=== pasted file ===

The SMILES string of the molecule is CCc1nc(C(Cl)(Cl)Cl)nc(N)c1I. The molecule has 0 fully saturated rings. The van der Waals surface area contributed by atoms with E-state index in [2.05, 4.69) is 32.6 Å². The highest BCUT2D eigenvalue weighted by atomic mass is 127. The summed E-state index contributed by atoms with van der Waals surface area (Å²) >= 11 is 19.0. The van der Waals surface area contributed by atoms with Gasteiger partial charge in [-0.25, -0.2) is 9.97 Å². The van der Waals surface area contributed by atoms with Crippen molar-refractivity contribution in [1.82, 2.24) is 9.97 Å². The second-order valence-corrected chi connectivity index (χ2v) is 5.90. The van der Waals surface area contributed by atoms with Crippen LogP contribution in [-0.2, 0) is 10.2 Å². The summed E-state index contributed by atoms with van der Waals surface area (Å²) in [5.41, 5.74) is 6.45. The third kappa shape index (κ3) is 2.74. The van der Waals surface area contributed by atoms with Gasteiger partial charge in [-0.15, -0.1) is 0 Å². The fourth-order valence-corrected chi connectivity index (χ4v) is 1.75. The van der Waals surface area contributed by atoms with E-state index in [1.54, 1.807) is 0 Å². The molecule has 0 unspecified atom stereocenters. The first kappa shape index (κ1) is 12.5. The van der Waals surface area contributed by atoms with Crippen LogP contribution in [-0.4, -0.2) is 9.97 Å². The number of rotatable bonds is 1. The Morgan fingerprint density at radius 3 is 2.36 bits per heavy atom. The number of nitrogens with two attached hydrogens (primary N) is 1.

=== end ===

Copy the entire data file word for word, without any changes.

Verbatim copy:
The SMILES string of the molecule is CCc1nc(C(Cl)(Cl)Cl)nc(N)c1I. The molecule has 0 fully saturated rings. The van der Waals surface area contributed by atoms with E-state index in [2.05, 4.69) is 32.6 Å². The highest BCUT2D eigenvalue weighted by atomic mass is 127. The summed E-state index contributed by atoms with van der Waals surface area (Å²) >= 11 is 19.0. The van der Waals surface area contributed by atoms with Gasteiger partial charge in [-0.25, -0.2) is 9.97 Å². The van der Waals surface area contributed by atoms with Crippen molar-refractivity contribution in [1.82, 2.24) is 9.97 Å². The second-order valence-corrected chi connectivity index (χ2v) is 5.90. The van der Waals surface area contributed by atoms with Crippen LogP contribution in [-0.2, 0) is 10.2 Å². The summed E-state index contributed by atoms with van der Waals surface area (Å²) in [5.41, 5.74) is 6.45. The third kappa shape index (κ3) is 2.74. The van der Waals surface area contributed by atoms with Gasteiger partial charge in [-0.15, -0.1) is 0 Å². The fourth-order valence-corrected chi connectivity index (χ4v) is 1.75. The van der Waals surface area contributed by atoms with E-state index in [1.54, 1.807) is 0 Å². The molecule has 0 unspecified atom stereocenters. The first kappa shape index (κ1) is 12.5. The van der Waals surface area contributed by atoms with Crippen LogP contribution in [-0.4, -0.2) is 9.97 Å². The number of rotatable bonds is 1. The Morgan fingerprint density at radius 3 is 2.36 bits per heavy atom. The number of nitrogens with two attached hydrogens (primary N) is 1.